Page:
(Ryan is not currently scanning the coast but the pathophysiology of asthma. Authored July 2015.)
Let it be known: I am not a real surfer, yet. Can I swim? Aptly enough. Can I catch a wave? Yes. Can I stand up? Occasionally. Can I turn? Sure.
That said, as I scan a nice break off the coast of Maui, humbled is my main qualification. Surfing is an art honed through decades of work in salty water, watching the sun rise and descend on opposite horizons, all on the same day. I have observed real surfers. Those who are the art and the religion–no separation between their body and the waves, riding the earth’s energy. Gorgeous stuff.
Having paddled out now over 30 times, blood sugar themes do their emerging thing, and I know what to expect. In many ways, I’ve found surfing to be a simpler, more-straightforward cause and effect relationship between movement and glucose levels (compared to running or cycling). Continue reading →
A monumental girl’s weekend was being planned and while on hold with The Westin Stonebriar Hotel & Golf Club, the recording boasted superfood options. It made me think – is this just another marketing ploy? After traveling extensively over the past couple of months, I’ve picked up a few buzz-words hotels and resorts are using to lure guests.
I dropped my bags at the door and couldn’t wait to do a little investigating. What were they offering and how were they marketing it to the general public? Low and behold, the first page of the In-Dining Menu options read, “Maintain a healthy lifestyle on the road with our nutrient-rich and delicious SuperFoodsRx™ dishes. The following page actually listed 25+ super foods with a brief description.
All in all, Amber and Ryan were pumped to cross paths on the island of Maui and share their traveling journeys to date. How do each of them deal with airport security? What do they eat in airports? Snacks? You know they both had snacks. At the time, Ryan had been on Maui for a month, mainly combing beaches and pretending to be a surfer. Amber focused on socializing in every happy hour across the island for two weeks. She breaks down the Hawaiian culture and cuisine, while he gives us insight into managing blood sugar while surfing. Continue reading →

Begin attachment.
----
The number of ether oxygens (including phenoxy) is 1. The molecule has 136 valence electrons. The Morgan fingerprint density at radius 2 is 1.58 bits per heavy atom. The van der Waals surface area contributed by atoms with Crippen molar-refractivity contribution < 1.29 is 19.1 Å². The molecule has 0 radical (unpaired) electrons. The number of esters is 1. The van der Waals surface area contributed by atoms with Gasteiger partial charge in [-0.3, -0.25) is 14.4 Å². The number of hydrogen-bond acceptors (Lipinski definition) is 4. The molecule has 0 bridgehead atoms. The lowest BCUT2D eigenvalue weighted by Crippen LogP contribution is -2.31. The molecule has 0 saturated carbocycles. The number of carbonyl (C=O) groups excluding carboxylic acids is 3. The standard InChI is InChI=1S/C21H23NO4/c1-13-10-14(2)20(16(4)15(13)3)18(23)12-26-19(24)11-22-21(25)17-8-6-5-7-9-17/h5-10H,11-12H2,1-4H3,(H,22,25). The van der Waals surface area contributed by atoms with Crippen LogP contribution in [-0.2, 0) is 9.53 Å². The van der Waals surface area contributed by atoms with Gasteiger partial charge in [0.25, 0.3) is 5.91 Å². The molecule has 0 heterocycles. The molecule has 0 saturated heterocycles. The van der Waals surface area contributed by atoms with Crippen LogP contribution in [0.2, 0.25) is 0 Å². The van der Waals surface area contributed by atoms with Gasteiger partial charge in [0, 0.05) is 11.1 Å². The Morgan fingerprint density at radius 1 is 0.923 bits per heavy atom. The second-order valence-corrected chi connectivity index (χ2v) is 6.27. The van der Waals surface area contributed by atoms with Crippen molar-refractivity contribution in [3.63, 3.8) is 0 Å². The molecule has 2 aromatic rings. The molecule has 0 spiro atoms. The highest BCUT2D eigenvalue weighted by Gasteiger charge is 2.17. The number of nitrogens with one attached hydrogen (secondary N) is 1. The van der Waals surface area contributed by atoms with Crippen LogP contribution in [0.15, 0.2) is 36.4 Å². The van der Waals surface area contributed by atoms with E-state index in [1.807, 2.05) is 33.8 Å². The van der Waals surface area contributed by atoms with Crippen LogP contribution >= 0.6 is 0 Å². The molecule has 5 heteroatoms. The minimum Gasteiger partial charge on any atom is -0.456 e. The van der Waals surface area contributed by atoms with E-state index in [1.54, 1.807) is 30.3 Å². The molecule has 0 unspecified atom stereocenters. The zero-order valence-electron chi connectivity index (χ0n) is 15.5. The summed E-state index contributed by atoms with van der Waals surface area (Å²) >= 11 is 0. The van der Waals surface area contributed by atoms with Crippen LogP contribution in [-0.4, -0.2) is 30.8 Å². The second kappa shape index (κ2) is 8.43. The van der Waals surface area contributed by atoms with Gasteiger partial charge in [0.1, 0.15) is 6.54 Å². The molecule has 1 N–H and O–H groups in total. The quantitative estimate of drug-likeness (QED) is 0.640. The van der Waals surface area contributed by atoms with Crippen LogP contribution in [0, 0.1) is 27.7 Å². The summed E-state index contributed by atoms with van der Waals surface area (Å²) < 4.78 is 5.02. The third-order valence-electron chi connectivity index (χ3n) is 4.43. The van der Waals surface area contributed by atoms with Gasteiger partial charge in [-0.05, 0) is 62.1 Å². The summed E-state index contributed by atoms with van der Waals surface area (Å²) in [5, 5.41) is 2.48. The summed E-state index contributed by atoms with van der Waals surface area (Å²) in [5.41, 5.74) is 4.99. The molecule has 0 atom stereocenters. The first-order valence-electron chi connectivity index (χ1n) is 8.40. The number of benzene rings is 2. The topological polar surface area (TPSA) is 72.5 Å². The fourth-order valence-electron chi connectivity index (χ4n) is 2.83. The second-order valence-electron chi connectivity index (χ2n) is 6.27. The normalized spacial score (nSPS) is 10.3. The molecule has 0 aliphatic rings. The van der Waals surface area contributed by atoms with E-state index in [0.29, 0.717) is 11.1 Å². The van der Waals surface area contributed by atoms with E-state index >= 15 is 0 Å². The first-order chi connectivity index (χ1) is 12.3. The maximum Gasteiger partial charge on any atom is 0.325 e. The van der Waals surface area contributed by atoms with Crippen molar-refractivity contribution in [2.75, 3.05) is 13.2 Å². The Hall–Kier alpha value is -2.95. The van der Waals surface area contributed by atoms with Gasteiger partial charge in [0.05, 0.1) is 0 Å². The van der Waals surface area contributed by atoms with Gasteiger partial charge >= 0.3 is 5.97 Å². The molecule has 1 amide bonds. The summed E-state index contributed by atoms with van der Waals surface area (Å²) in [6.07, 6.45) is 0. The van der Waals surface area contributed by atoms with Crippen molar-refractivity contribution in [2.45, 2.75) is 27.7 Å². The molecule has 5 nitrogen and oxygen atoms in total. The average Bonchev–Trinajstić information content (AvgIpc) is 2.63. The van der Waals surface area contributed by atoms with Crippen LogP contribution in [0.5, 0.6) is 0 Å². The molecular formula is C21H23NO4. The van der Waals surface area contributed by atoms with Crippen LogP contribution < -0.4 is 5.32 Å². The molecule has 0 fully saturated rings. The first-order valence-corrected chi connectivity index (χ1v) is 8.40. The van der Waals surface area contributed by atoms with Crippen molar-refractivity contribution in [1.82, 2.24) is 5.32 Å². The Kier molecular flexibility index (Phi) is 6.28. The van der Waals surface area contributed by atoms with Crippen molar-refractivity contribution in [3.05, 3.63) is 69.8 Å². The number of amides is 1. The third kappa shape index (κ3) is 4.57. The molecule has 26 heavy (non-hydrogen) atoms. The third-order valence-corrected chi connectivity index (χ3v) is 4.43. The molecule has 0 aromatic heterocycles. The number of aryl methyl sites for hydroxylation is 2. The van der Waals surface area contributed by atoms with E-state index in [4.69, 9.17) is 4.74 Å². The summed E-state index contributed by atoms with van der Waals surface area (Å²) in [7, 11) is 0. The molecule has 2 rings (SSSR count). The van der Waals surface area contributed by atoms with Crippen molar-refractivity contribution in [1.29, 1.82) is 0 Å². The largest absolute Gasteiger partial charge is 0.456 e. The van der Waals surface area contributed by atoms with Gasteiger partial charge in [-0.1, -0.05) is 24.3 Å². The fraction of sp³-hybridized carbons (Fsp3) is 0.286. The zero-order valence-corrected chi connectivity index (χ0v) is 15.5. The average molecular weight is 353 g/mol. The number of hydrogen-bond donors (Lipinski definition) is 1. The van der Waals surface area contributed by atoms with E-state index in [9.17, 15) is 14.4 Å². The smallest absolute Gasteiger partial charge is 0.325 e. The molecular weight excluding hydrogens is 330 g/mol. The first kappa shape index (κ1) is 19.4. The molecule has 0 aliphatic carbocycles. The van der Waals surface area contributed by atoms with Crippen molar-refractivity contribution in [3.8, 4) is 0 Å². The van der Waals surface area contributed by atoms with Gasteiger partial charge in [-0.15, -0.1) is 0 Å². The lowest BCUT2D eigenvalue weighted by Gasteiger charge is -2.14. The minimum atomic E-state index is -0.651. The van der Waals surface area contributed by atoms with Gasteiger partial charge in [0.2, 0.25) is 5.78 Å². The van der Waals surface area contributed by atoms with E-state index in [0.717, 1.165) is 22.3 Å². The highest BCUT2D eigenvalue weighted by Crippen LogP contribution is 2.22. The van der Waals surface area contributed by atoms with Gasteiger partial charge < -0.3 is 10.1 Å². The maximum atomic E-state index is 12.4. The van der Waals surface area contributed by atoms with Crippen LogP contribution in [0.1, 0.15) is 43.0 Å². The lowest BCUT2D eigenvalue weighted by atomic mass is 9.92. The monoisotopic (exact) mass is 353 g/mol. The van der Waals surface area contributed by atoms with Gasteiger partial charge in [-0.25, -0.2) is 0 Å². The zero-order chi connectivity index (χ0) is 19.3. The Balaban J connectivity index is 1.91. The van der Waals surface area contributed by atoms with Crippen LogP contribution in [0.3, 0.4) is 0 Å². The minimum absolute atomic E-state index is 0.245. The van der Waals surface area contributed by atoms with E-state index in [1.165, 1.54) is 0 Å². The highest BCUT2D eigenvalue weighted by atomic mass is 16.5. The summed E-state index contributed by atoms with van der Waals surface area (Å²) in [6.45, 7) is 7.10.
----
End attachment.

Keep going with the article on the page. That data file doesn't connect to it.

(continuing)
The DDG has been all over the map in the past year and documented a few less than desirable moments to say the least. As I embarked on my journey to Hawaii, I was not prepared for life’s little hiccups. I’m sharing a few scenarios and how I handled the “Oh Sh*t” diabetes moments while on the road.
You get carsick because your friend and DDG partner in crime thinks he’s speed racer.
TIP: Feel free to curse at him (a slight punch in the arm is acceptable), burp out loud and chug some water. Should you need to throw up, you might consider doing so in your driver’s lap.
Now that I say the word “tester” aloud–not positive of its use by most people to describe their glucose meter–but alliteration always wins, thus testers will suffice in the title. In a recent podcast episode with my parents, we discussed how many testers have disappeared over my 26 years of existence. I think I’m approaching triple digits.
Whether it be OneTouch, Precision, Bayer, or Freestyle, I will part ways with no attachment to brand. During the college years, the pharmacist at Walmart knew who I was, not by my prescriptions (those resided at Walgreens), but by how many of these I purchased.
The natural question to ask is why? It’s most likely a multi-factorial problem but this is my guess list of most likely causes: Continue reading →
Aloha. I arrived on the beautiful island of Maui a few days ago and adore the Hawaiian culture. As I’ve ventured out exploring different parts of the island, I’m amazed by the diversity within a few square miles (desert vs. rain forest like conditions, rocky vs. sandy beaches), but one thing is consistent – SPAM. I was shocked when I stumbled across SPAM on the center aisle in Target which inspired me to do some research. I hope you enjoy a few interesting facts about this “mystery meat” and the theory as to why it’s so popular here in Hawaii.